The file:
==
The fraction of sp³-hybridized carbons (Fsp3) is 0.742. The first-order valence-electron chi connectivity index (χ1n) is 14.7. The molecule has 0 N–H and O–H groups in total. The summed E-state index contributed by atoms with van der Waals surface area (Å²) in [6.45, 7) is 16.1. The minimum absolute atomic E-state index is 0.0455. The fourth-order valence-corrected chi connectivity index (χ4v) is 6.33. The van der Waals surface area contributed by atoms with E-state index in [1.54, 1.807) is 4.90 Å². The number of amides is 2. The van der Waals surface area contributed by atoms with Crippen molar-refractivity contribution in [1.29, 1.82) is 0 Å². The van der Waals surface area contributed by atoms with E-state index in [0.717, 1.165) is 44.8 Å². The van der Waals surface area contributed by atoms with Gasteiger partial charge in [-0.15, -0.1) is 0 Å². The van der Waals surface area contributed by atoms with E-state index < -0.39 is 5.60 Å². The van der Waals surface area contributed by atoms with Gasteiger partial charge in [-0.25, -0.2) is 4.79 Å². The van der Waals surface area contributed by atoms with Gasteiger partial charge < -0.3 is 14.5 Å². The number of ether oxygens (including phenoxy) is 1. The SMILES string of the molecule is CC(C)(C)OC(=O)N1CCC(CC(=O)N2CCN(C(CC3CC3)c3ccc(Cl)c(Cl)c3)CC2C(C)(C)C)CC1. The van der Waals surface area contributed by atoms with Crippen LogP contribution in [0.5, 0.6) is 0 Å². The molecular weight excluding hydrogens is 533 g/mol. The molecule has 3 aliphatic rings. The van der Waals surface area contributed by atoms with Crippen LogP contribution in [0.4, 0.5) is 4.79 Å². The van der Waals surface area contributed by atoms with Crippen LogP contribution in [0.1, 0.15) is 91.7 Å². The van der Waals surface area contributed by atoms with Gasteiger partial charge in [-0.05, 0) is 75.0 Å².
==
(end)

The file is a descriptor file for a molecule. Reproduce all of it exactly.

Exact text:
The fraction of sp³-hybridized carbons (Fsp3) is 0.742. The first-order valence-electron chi connectivity index (χ1n) is 14.7. The molecule has 0 N–H and O–H groups in total. The summed E-state index contributed by atoms with van der Waals surface area (Å²) in [6.45, 7) is 16.1. The minimum absolute atomic E-state index is 0.0455. The fourth-order valence-corrected chi connectivity index (χ4v) is 6.33. The van der Waals surface area contributed by atoms with E-state index in [1.54, 1.807) is 4.90 Å². The number of amides is 2. The van der Waals surface area contributed by atoms with Crippen molar-refractivity contribution in [1.29, 1.82) is 0 Å². The van der Waals surface area contributed by atoms with E-state index in [0.717, 1.165) is 44.8 Å². The van der Waals surface area contributed by atoms with Gasteiger partial charge in [-0.15, -0.1) is 0 Å². The van der Waals surface area contributed by atoms with E-state index < -0.39 is 5.60 Å². The van der Waals surface area contributed by atoms with Gasteiger partial charge in [-0.25, -0.2) is 4.79 Å². The van der Waals surface area contributed by atoms with Gasteiger partial charge < -0.3 is 14.5 Å². The number of ether oxygens (including phenoxy) is 1. The SMILES string of the molecule is CC(C)(C)OC(=O)N1CCC(CC(=O)N2CCN(C(CC3CC3)c3ccc(Cl)c(Cl)c3)CC2C(C)(C)C)CC1. The van der Waals surface area contributed by atoms with Crippen LogP contribution in [0.5, 0.6) is 0 Å². The molecular weight excluding hydrogens is 533 g/mol. The molecule has 3 aliphatic rings. The van der Waals surface area contributed by atoms with Crippen LogP contribution in [0.4, 0.5) is 4.79 Å². The van der Waals surface area contributed by atoms with Crippen LogP contribution in [0.1, 0.15) is 91.7 Å². The van der Waals surface area contributed by atoms with Gasteiger partial charge in [-0.05, 0) is 75.0 Å².